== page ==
chirohitoFeatured By OwnerJan 24, 2013Hobbyist Traditional Artist
that was a philosophical question itself. haha. not really... i dont think it is. what is the purpose of life? why? when? universe? pudding? think about it, humans always look for shortcuts or easy stuff right? they never use uneccassary work or thinking, its all just pointless. so why has philosophy survived throughout the centuries? humans are very curious beings.
I think philosophy can be a waste of time if all one cares about is to pick up a bunch of quotes from well-known philosophers to superficially impress others.
The deeper part op philosophy delves into questions about life, ranging from sciences to social contracts. The grueling job involves laying out one's train of thoughts out in the open then trying to piece together something coherent, whether it be a belief system or a scientific method. So. if one is willing to take time and energy for this grueling task, then philosophy is not a waste of time.
as with everything else, it depends on the circumstances... for someone who is materialistic and spends thier whole life chasing "things" then yeah, i would say that philosophy would be a waste of time for them... but on the other hand, someone who is spiritual and spends thier life questioning and looking for the deeper meaning behind humanities purpose on this earth then i would say that philosophy is very important...
depends on what you want...money?if you are good you can earn with it, a moral law?it is useful, try to understand the world?it can be. But as every over-construction it can or not be useful, but it is interesting and that's all.
It might be a waste of time in particular situations, if it does not change or improve someone's ability to think about the world, or if it's used as an escape from life, or if it provides no practical application. But that doesn't mean that philosophy in the general sense is a waste of time. At the very least, saying so would be ignoring thousands of years of human culture. Or ignoring the basis of the sciences in philosophy.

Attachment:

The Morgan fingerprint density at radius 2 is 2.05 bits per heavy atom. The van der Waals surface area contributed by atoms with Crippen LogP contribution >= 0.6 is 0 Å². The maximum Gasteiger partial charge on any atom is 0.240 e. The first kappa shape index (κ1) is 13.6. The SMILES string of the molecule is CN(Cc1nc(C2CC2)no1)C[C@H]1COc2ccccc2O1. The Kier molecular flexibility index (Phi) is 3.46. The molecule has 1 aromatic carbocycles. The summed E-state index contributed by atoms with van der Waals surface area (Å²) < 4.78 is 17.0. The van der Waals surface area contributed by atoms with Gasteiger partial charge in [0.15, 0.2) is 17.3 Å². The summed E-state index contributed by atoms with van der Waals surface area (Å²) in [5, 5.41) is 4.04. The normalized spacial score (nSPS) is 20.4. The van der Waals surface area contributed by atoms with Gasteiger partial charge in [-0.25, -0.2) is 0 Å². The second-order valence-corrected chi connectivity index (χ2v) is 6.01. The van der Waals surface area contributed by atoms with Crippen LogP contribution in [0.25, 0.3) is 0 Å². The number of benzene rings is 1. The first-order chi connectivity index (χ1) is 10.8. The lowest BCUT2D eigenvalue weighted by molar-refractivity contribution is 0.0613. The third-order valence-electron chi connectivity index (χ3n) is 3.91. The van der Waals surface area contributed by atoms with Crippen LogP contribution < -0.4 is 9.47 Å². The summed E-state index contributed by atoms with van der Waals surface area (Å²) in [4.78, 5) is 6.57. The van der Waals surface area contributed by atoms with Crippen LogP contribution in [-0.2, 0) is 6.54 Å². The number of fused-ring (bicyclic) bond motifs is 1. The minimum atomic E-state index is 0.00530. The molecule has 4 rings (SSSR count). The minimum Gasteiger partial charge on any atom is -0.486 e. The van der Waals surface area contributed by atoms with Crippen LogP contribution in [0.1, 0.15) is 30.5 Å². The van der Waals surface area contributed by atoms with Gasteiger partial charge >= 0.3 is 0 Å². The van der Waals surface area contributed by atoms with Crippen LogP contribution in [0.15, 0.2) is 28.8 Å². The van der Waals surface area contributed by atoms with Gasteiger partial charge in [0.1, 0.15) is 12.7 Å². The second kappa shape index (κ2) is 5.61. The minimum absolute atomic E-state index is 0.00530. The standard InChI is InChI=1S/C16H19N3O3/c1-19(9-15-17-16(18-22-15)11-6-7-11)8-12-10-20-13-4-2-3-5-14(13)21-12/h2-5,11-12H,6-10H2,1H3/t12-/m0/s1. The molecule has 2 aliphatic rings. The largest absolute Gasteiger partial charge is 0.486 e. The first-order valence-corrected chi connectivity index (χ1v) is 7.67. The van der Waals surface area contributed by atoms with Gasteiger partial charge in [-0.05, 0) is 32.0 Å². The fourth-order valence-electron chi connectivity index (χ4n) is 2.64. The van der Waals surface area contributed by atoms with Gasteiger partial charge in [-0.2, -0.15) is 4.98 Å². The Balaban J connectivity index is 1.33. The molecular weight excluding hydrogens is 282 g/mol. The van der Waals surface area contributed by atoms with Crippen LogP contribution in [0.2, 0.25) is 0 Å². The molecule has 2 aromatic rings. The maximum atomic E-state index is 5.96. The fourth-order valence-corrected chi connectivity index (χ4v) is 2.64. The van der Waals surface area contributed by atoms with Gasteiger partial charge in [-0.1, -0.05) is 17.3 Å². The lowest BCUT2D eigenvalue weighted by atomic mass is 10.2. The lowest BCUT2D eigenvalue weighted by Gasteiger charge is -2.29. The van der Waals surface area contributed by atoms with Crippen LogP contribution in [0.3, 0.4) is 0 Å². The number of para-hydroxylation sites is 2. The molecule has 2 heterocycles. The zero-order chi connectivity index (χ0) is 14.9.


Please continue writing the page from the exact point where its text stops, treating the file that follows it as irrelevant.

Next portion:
Sure, it can refer to things that are concrete, though of course it is not by nature concrete. That is, it's not about building something useful in a concrete sense, like a chair or a table, but it can ask questions about why something is useful and what makes it so.
Philosophy did lead to modern science. And science is useful. It also has bits of anthropology in it (as far as understanding how others see the world goes) which is very useful. And it's nice brain exercise.
i don't see philosophy doing anything useful. to be honest i took a few advanced philosophy classes. all i learned was how to categorize different people with mental perspectives on the world, and apply a name to them. But then it could be i'm just not one for overly complex disciplines.
God, no wonder you were disencouraged. One, Plato is not a philosopher. Two, Nietzsche and Marx are hard pills to swallow. Three, Aristotle requires close reading. Plus, philosophy is not meant to bewilder, it is meant to enlighten.
I wouldn't really think so. I could imagine if people really wanted it, we could get a philosophy team to determine what things were ethical once and for all, but the overly religious probably wouldn't like the answers >.>
Personal philosophy is what informs decisions. How someone views the world affects how they act in it, and it is one of the major driving force behind government decisions. Do you believe criminals are worthless and should be killed, or do you believe they're people who've made bad decisions and should be rehabilitated? Do you think all's fair in war, or do you think there should be limits to the kind of weapons used? Do you think people who use drugs are criminals who should be punished, or sick people with addictions that need treatment?
All rhetorical questions, but philosophy explores those kind of things regularly. How a government chooses to explore philosophy will impact the lives of those who live within it. On a smaller scale, your personal philosophy will impact how you interact with the world and others.